On July 1, NOLS Wilderness Medicine will start running courses for the first time since suspending courses in March due to the global pandemic. The decision is the end result of more than four months of work by a task force dedicated to answering the questions: can we run courses responsibly and effectively, and will doing so during this pandemic serve our mission and students?
NOLS decided the answer to both was yes. “In this day and age, our curriculum is more valuable than ever,” said Melissa Gray, director of NOLS Wilderness Medicine. “We teach people to care for each other. We want to get back to training our students, and our students want to get back to learning those skills.”
Practical Steps for Mitigating Risk
One of the early considerations was how to adapt curriculum to reduce risk to students and instructors. “Our curriculum is based around hands-on skills and scenarios—splinting, patient movement, bleeding control, basic life support—and we can’t effectively train competent first responders without them,” said Curriculum Director Tod Schimelpfenig. “Close physical contact is an inherent part of our courses, so we put a lot of thought into how to minimize the risk of disease transmission.
“I wrote a new introductory curriculum piece on infection control, and that will be the first thing taught on every course. In addition, now when you're doing scenarios, you're going to be masked, gloved, and wearing glasses. Responders do that in the real world, of course, but this is new for us in the classroom setting.”
The course volume will be limited. “Ordinarily, over 130 Wilderness Medicine courses would be run around the world in July and August,” said Gray. “Now, we’re looking at about 50, almost all in the US.”
Course venues required consideration as well. According to Schimelpfenig, “We set a group of parameters: can you travel to the course area? Are gatherings the size of our courses permitted? Also, what is the classroom setting like? Is there adequate space to physically separate, and adequate ventilation? As sponsors asked us about running their courses this summer, we worked with each to assess these factors and determine which courses were supportable.”
Schimelpfenig leaned heavily on scientific resources, as well as guidance from the CDC and other agencies. He also found expertise in the NOLS community. “Our medical advisors and Board have been tremendously helpful,” he said. “So has our faculty. We have a bi-weekly Zoom call with faculty, and they punch holes in our plans, come up with observations. In addition, I talk regularly with the people who run the other big wilderness medicine schools. This goes beyond NOLS—we want to share best practices across the industry.”
The added curriculum and increased emphasis on hygiene will take time during the course, a major consideration especially for the already packed 2-day Wilderness First Aid (WFA) course. To ensure the WFA curriculum still fits in the two-day block, certain topics have moved online for students to review at home. Longer courses, such as Wilderness First Responder and Wilderness EMT, have more flexibility to absorb the extra tasks.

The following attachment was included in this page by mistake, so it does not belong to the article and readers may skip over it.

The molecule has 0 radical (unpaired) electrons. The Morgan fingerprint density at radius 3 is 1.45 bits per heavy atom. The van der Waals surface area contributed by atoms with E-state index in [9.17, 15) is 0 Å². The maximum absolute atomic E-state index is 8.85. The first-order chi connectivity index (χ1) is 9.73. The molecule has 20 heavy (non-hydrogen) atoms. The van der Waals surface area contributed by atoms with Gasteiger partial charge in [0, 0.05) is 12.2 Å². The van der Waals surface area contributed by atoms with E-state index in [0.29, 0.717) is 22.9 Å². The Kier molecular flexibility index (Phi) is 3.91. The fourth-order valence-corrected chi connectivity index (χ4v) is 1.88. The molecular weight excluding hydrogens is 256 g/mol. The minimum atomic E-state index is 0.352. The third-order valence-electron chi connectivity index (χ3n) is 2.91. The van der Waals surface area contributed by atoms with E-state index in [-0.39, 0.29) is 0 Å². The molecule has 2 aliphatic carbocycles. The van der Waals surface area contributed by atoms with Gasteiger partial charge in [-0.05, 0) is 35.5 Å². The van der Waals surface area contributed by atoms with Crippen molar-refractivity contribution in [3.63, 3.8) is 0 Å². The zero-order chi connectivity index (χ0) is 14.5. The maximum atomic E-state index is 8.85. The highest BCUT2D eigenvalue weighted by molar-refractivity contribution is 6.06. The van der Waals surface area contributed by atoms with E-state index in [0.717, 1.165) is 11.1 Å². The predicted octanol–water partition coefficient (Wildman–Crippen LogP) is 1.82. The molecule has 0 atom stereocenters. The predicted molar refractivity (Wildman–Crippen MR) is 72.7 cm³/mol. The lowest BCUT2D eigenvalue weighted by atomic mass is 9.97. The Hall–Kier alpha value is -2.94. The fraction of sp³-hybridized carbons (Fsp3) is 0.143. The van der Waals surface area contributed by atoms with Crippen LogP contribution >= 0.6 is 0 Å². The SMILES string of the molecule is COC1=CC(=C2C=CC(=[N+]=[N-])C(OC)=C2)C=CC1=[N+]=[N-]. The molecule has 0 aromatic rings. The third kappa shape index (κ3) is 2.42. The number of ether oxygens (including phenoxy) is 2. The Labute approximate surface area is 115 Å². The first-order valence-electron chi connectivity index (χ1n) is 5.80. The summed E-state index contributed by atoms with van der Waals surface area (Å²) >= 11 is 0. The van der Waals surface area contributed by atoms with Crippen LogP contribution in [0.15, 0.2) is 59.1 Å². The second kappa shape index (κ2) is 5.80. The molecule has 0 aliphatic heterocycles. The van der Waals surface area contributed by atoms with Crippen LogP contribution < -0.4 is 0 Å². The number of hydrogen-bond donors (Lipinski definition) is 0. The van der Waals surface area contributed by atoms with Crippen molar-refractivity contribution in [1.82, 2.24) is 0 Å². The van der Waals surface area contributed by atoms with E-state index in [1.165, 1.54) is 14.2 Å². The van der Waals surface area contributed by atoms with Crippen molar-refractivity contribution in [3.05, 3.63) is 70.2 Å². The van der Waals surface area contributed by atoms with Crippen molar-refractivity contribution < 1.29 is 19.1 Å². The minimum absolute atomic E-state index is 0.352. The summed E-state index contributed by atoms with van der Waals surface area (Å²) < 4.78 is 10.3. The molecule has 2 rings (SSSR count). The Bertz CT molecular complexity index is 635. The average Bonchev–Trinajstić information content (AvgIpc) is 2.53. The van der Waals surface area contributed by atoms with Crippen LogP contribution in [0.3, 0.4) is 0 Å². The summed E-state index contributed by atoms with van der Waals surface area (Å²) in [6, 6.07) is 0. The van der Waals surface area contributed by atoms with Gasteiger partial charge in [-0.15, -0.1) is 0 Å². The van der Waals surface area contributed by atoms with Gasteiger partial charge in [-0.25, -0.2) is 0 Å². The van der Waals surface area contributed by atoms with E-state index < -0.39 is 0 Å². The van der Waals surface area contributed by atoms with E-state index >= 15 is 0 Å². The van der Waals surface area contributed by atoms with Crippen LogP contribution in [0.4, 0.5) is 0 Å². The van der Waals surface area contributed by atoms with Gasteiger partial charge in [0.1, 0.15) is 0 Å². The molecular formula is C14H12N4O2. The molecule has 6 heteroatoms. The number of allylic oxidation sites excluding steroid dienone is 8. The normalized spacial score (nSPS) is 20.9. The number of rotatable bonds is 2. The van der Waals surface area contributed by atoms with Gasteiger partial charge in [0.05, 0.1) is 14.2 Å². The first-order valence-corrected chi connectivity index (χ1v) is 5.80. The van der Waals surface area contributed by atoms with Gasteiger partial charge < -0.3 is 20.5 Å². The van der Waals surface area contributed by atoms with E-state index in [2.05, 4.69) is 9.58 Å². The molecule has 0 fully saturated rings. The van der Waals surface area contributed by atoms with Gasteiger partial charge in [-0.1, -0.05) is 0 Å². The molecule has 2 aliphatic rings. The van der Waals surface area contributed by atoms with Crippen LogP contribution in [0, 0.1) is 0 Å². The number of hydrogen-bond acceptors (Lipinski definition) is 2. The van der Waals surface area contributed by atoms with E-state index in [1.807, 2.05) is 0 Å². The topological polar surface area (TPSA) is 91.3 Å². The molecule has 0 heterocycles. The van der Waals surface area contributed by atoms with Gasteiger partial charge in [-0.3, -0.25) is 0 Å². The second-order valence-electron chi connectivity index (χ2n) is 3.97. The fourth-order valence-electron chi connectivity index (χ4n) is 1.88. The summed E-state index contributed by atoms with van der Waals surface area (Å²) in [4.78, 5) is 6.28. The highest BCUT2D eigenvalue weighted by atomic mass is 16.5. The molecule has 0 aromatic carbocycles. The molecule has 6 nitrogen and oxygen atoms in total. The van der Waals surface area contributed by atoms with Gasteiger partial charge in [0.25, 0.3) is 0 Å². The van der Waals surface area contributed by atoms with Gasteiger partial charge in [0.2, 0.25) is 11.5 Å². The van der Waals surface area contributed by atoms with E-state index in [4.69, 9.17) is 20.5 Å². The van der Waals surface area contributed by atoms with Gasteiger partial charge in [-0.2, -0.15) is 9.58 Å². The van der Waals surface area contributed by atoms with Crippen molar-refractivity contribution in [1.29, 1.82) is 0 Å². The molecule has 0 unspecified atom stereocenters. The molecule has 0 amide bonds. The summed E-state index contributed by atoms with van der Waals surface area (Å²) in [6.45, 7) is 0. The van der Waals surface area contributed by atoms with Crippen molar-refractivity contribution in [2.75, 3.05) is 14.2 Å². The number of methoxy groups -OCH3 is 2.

These changes are having interesting ripple effects that require attention. For instance, the new personal protective equipment (PPE) protocols will massively increase students’ use of gloves. “We might use as many as 2 million additional gloves this year,” said NOLS staffer Travis Welch, who is helping to coordinate the evolving needs of courses. “We care about how much waste our courses create, both from an environmental ethic standpoint, and also because we’re training our students to operate in resource-limited environments, and they need to be learning in a realistic manner.”
The school is trying to reduce the impact. For instance, glove recycling is already in place at the NOLS Wyss Wilderness Medicine Campus, and NOLS is examining how to expand the program to other areas.
NOLS Wilderness Medicine courses train students to operate confidently in times of stress with incomplete information, and the pandemic is adding new dimensions to that education. “We think about risk and uncertainty a lot in our curriculum,” said Schimelpfenig. “What's the risk of going down that snow covered slope to help that patient, and am I comfortable with that risk? Managing the risks within a pandemic is an entirely new thing, but if we can approach it thoughtfully and learn to make good decisions, we can continue to help those in need.”
As the Assistant Director of NOLS Custom Education, Ben leads a team that specializes in blending NOLS' curriculum and unique approach to leadership education with the goals and culture of our clients. Ben became an instructor in 2009, joining the school as a sailor after a first career as a science journalist. In the intervening years he's expanded into hiking, rock climbing, and mountaineering courses. In addition to his work in Custom Education, over the years he's also managed curriculum publications for NOLS, edited A Worthy Expedition: the History of NOLS, and managed vehicles and maintenance at NOLS PNW. He lives in Lander with his wife and daughter. Even in land-locked Wyoming, they still manage to get out sailing occasionally on the mountain lakes in their homebuilt 20-foot sailboat.